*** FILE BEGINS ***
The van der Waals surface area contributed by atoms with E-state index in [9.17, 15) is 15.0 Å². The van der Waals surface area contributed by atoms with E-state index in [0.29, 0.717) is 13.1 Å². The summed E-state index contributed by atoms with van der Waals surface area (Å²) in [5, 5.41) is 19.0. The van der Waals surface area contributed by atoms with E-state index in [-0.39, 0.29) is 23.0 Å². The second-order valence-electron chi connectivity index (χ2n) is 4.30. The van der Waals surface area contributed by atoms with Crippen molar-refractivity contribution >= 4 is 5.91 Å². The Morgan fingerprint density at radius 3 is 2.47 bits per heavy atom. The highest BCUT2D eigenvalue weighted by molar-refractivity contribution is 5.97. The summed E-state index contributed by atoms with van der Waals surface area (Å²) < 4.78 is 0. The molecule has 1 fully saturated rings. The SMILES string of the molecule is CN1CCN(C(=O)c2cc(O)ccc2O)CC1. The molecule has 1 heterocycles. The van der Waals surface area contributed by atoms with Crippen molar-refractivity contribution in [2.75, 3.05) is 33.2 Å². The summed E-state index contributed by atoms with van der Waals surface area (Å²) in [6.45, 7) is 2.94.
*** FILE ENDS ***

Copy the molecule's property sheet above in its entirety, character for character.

The van der Waals surface area contributed by atoms with E-state index in [9.17, 15) is 15.0 Å². The van der Waals surface area contributed by atoms with E-state index in [0.29, 0.717) is 13.1 Å². The summed E-state index contributed by atoms with van der Waals surface area (Å²) in [5, 5.41) is 19.0. The van der Waals surface area contributed by atoms with E-state index in [-0.39, 0.29) is 23.0 Å². The second-order valence-electron chi connectivity index (χ2n) is 4.30. The van der Waals surface area contributed by atoms with Crippen molar-refractivity contribution >= 4 is 5.91 Å². The Morgan fingerprint density at radius 3 is 2.47 bits per heavy atom. The highest BCUT2D eigenvalue weighted by molar-refractivity contribution is 5.97. The summed E-state index contributed by atoms with van der Waals surface area (Å²) < 4.78 is 0. The molecule has 1 fully saturated rings. The SMILES string of the molecule is CN1CCN(C(=O)c2cc(O)ccc2O)CC1. The molecule has 1 heterocycles. The van der Waals surface area contributed by atoms with Crippen molar-refractivity contribution in [2.75, 3.05) is 33.2 Å². The summed E-state index contributed by atoms with van der Waals surface area (Å²) in [6.45, 7) is 2.94.